The Ocean's franchise is back, but this time instead of featuring George Clooney and his bros, Ocean's 8 is about an all-female crew led by Sandra Bullock's Debbie Ocean. Fans of the franchise can still expect the same type of camaraderie and extravagant heist-planning in this film as in the previous franchise installments, as evidenced by the big score the gang is after: the Toussaint Necklace. But is the Toussaint Necklace from Ocean's 8 real, or is it just a phony MacGuffin invented for the movie?
The necklace isn't real, but it was inspired by an actual historical — and priceless — piece of jewelry from the French luxury brand Cartier. The piece's design was taken from a 1931 necklace that Jacques Cartier made for the Maharaja of Nawanagar, according to Thomas Waller at WWD. That necklace contained the "Queen of Holland" diamond; a 136.25 carat blue-white diamond. The original necklace has been lost to time, but its blueprints remain at Cartier and were used by the firm to create the replica for the film, reports WWD. However, the movie version is made of cubic zirconia rather than diamonds, and are set in white gold, meaning it's not worth anywhere near the $150 million tag assigned to it in the film (though it's still a one-of-a-kind piece constructed by Cartier's high jewelry workshops in Rue de la Paix in Paris, so it's not cheap).
So now that you know where the design of the movie's necklace originated, it's time to go over where its name comes from.
The necklace is named for Jeanne Toussaint, who became Cartier's jewelry department director in 1933 — a position she held for decades, according to The Jewelry Loupe's Cathleen McCarthy. Toussaint is credited with shaping the creative direction of the company, and is also responsible for Cartier's symbol of the panther — the Jewelry Loupe reports that Toussaint's nickname herself was "The Panther." And since Toussaint was so instrumental in shaping the brand, and because she was a trailblazing woman in her industry, it just made sense for Cartier to pay tribute to her in the female-led Ocean's 8. "As a maison, and throughout our history, we cherish our collaborations that bring visionaries together to celebrate individuality, diversity, and [to] empower bold and fearless women," Cartier’s international marketing and communications director, Arnaud Carrez, said in a statement, according to The Hollywood Reporter.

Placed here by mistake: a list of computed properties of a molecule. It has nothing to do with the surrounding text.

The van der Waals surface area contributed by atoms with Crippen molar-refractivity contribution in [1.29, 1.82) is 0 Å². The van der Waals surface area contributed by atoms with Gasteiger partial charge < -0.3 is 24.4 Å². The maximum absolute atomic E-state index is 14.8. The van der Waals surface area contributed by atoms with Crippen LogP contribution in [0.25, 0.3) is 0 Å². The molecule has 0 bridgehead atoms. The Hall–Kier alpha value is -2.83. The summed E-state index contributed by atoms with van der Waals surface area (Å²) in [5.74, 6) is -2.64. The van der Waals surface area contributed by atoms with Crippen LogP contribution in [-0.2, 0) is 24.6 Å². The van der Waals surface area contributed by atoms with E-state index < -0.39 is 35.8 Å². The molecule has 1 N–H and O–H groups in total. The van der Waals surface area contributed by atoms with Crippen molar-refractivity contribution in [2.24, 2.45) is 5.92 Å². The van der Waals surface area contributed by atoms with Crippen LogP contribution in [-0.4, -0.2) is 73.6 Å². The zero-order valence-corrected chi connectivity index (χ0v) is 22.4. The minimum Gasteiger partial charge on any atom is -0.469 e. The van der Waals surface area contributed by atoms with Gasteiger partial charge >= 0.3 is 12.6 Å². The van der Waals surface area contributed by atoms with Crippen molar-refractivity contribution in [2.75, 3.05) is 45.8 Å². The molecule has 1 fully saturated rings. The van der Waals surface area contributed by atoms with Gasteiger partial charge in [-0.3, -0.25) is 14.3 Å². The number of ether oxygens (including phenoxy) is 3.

The necklace is the main target of the film's big heist, as Debbie Ocean and her crew plan to swipe it at the Met Gala, and it was the only piece of jewelry made specifically for the movie by Cartier. However, the jewelry house did lend out a number of other pieces from their archives for the cast to wear in the movie — many of which contain real diamonds — as the official jewelry partner of Ocean's 8. The Hollywood Reporter states that Mindy Kaling wears a necklace and earring set made of diamonds and yellow gold from 1956; while Anna Wintour sports a diamond and platinum Lavalière necklace from 1906.
The Jeanne Toussaint necklace, as well as the jewelry worn by the cast in the film, have been temporarily put on public display at the Cartier Mansion, located on Fifth Avenue in New York City, in an exhibit that will run through June 8. The mansion itself also makes an appearance in the film, further establishing the connection between Cartier and Ocean's 8.
The Toussaint necklace in Ocean's 8 may not be a real piece of high jewelry, but the fact that it was based on a classic Cartier design, named for a legendary Cartier director, and built by Cartier's own expert artisans add up to make it a worthy target of the film's thieves nonetheless.